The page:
--- (2010). “The Vibrations of Affect and their Propagation on Night Out on Kingston’s Dancehall scene,” Body & Society, vol 16 no 1: 57 – 89.
--- (2011). Sonic Bodies: Reggae Sound Systems, Performance Techniques and Ways of Knowing, New York: Continuum.
Heylighen, F. (1993). “Cybernetics,” in F. Heylighen, C. Joslyn and V. Turchin (eds.) Principia Cybernetica Web.Brussels: Principia Cybernetica.
Hope, Donna P (2006). Inna di Dancehall: Popular Culture and the Politics of Identity in Jamaica, Kingston: UWI Press.
Ingold, Tim (2000). The Perception of the Environment: essays on livelihood, dwelling and skill, London: Routledge.
Jakobson, Roman  (1971). Two Aspects of Language and Two Aspects of Aphasic Disturbances, in Fundamentals of Language, The Hague: Mouton.
Latour, Bruno (1993). We Have Never Been Modern, Harlow: Pearson.
Latour, Bruno (2005). Reassembling the Social: An Introduction to Actor-Network-Theory, Oxford: Oxford University Press.
Levin, David Michael (1989). The Listening Self, London: Routledge.
Mackenzie, Adrian (2002). Transduction: Bodies and Machines at Speed, London: Continuum.
Simondon, Gilbert (1992). “The Genesis of the Individual,” in Crary, Jonathan and Kwinter, Sanford, (eds.) Incorporations, New York: Zone.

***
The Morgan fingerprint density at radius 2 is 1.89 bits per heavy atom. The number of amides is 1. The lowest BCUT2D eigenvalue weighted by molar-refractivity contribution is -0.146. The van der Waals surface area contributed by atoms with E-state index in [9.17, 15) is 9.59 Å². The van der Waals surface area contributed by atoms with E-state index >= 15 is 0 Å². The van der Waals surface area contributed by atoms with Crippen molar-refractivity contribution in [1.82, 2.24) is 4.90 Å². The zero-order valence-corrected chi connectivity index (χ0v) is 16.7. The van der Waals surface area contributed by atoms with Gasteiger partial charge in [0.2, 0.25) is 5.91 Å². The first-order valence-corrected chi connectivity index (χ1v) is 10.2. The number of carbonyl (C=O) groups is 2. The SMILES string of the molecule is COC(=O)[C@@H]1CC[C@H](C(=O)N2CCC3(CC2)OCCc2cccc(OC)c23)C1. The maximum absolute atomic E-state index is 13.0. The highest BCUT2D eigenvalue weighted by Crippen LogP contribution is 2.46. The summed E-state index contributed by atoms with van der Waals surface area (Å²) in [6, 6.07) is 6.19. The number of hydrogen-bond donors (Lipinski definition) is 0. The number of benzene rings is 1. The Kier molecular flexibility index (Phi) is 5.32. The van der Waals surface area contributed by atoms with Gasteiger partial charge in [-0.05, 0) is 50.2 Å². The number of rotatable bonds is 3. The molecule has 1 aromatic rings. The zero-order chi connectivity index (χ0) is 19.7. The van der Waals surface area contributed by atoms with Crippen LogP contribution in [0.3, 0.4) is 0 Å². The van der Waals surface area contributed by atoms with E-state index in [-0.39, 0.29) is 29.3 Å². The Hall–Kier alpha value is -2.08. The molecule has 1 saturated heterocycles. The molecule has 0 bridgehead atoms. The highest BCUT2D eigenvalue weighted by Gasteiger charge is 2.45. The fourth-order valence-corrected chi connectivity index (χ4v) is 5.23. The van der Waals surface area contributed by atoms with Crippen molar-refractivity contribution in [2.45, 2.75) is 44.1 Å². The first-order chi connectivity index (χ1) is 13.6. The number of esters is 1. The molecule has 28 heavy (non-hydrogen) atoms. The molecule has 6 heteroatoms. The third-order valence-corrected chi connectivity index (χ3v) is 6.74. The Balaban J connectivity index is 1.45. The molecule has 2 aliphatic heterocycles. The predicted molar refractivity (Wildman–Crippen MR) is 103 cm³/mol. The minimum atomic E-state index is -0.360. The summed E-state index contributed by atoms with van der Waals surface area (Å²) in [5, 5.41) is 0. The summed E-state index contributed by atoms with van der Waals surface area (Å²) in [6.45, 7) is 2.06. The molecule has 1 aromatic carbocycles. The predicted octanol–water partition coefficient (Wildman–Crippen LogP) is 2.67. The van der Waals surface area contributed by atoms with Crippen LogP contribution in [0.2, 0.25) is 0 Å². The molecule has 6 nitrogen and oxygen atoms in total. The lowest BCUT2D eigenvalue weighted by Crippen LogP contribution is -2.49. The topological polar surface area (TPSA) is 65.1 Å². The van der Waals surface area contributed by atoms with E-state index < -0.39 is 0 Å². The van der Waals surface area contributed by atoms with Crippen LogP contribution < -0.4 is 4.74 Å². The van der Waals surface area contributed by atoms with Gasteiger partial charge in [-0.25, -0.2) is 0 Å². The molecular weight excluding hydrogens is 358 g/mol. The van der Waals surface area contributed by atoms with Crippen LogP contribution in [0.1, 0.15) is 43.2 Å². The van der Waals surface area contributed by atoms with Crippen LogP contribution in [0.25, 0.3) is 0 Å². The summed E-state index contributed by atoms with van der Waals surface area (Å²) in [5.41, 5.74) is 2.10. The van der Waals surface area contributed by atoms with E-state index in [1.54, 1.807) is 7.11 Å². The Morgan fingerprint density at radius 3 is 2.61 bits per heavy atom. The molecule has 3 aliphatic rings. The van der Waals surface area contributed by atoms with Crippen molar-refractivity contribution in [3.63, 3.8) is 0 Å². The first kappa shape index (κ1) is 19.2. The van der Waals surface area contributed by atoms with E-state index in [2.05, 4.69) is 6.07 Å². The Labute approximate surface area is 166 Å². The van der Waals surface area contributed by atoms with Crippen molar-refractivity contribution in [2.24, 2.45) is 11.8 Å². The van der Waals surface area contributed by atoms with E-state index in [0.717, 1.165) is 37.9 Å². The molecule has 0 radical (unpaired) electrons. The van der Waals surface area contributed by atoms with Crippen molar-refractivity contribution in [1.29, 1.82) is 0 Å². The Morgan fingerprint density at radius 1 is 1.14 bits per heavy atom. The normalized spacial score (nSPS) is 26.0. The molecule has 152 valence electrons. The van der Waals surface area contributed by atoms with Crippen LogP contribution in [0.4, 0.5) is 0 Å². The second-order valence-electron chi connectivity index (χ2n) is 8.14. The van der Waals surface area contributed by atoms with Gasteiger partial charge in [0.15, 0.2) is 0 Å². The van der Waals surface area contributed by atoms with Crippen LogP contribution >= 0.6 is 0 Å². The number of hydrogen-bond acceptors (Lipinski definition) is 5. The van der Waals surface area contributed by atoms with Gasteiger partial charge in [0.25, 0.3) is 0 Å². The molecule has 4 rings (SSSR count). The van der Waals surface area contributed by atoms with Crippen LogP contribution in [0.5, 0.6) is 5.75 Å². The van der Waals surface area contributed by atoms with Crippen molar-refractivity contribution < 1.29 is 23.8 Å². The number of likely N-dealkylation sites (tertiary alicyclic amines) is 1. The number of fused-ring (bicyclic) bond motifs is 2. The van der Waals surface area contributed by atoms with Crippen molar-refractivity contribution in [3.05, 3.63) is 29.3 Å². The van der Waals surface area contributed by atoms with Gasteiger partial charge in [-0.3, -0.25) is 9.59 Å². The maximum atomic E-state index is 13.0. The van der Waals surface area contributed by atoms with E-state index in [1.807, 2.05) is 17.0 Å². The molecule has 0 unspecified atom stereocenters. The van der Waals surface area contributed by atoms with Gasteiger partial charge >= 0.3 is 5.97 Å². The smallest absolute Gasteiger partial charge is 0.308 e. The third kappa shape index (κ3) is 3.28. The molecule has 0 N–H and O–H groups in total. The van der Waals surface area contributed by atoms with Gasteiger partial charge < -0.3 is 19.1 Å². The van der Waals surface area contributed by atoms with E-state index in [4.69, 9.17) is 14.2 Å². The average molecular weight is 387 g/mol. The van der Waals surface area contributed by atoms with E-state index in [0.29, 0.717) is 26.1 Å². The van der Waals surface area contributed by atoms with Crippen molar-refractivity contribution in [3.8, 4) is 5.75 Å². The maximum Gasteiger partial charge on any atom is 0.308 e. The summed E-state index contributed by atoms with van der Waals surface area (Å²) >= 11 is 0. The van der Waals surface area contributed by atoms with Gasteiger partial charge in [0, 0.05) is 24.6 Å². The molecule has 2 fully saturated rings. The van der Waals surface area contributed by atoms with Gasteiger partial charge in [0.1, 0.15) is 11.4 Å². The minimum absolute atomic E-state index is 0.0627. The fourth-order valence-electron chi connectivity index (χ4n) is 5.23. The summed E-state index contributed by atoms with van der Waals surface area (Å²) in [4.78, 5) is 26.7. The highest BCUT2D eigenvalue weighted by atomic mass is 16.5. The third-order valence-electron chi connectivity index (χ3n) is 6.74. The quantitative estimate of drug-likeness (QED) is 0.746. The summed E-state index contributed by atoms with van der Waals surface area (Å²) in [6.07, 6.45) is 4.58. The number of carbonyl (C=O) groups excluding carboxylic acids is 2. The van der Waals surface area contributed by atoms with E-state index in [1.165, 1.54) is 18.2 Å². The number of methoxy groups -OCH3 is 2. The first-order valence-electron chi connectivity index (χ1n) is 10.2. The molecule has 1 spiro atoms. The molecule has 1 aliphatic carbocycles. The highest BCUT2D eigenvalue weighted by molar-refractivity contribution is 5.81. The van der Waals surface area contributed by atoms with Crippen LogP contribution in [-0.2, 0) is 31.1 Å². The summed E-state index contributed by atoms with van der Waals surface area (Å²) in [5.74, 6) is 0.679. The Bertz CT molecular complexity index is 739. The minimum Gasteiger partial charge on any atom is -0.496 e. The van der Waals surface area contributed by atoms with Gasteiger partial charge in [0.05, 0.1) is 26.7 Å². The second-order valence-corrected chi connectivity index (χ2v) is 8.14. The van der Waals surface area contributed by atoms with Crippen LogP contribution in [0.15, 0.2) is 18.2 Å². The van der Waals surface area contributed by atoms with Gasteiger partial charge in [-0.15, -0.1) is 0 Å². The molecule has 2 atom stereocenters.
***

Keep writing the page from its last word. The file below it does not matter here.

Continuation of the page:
Stanley Niaah, Sonjah (2010). DanceHall: From Slave Ship to Ghetto, Ottowa: University of Ottawa Press.
Stanley-Niaah, Sonjah (2004). “Kingston's Dancehall: A Story of Space and Celebration,” Space and Culture, Vol. 7, No. 1: 102-118.
Stanley Niaah, Sonjah (2010). DanceHall: From Slave Ship to Ghetto, Ottowa: University of Ottawa Press.
Sterne, Jonathan (2003). The Audible Past: Cultural Origins of Sound Reproduction, London: Duke University Press.
Stolzoff, Norman C (2000). Wake the Town and Tell the People, Durham: Duke University Press.
Wiener, Norbert (1948). Cybernetics or Control and Communication in the Animal and the Machine, Cambridge: MIT Press.
Wilden, Anthony (1972). System and Structure: Essays in Communication and Exchange, London: Tavistock.
Weheliye, Alexander G (2005). Phonographies: Grooves in Sonic Afro-Modernity, Durham: Duke University Press.